Kelley v. Chicago Park District, No. 04 C 7715, Slip Op. (N.D.Ill. Sep. 14, 2007) (Coar, J.).
Judge Coar ordered the parties to submit further briefing regarding whether plaintiff Chapman Kelley’s (“Kelley”) work of art “Wildflower Works” (“WW”) was copyrightable as a sculpture pursuant to the Copyright Act and the Visual Artists Rights Act (“VARA”). Kelley originally installed his WW in Chicago’s Grant Park in 1984 pursuant to a permit from the City of Chicago. WW was an installation of wild flowers in two elliptical shapes surrounded by gravel — click here for pictures from Kelley’s website — that Kelley replanted and tended each year. Chicago periodically renewed the permit until 1994, when Kelley continued his WW pursuant to an oral permit renewal. Then in 2004, Chicago fenced off WW, effectively destroying it. Kelley then brought this suit alleging copyright infringement, violation of VARA and various state law claims.
The Court considered various issues relating to jurisdiction and the validity of the alleged oral permit renewal. But the Court held that it lacked sufficient information to resolve the issue of whether WW was protectable as a sculpture pursuant to the Copyright Act and VARA. The Court struggled with whether a growing, evolving planting of flowers could be considered a sculpture using common dictionary definition. But the Court also acknowledged the artistic value of arranging flowers and plants, which precluded a holding that WW was per se not a sculpture:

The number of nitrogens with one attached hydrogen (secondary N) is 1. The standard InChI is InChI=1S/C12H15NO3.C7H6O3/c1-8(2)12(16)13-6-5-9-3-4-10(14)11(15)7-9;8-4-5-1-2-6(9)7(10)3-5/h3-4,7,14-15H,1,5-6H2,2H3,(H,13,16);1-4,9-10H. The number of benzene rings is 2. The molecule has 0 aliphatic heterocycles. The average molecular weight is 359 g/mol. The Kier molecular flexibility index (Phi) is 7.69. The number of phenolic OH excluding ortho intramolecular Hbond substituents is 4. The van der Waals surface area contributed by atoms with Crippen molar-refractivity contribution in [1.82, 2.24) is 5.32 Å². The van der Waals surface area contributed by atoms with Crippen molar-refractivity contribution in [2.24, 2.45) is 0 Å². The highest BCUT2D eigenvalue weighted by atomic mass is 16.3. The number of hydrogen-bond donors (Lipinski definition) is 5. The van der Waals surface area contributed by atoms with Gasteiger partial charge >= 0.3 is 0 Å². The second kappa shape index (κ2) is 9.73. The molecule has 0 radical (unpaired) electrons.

to do so would ignore such exquisite examples of living art as topiaries, which are created by clipping and trimming living plants, usually bushes, into exotic shapes.
This is an interesting issue. I appreciate the value of flower arrangements and the beauty of WW specifically, but calling a collection of spontaneously growing, changing plants a sculpture does not fit the traditional definition anymore than calling a football game (a particular arrangement of spontaneously moving living things) a sculpture does. It may be more akin to a choreographed ballet, but flowers cannot follow a pre-set script.
Update: The Court held a two-day bench trial in late September. A minute order indicated that the Court issued preliminary findings at the conclusion of the trial (which appear to have been favorable to Kelley based upon various accounts suggesting that Kelley won the trial), but then ordered the parties to: 1) brief certain issues (presumably including whether WW was copyrightable or otherwise protected by VARA); and 2) provide the Court with proposed findings of fact and conclusions of law. Those filings were delayed by settlement efforts which appear to have fallen through. The requested briefing is now set to be completed in mid-January with the Court’s decision to follow without further hearing. I will keep you posted on the outcome. But if you want more information on the case before early 2008, click here for the Final Pretrial Order which gives a sense of the disputed issues and the CV’s of the experts.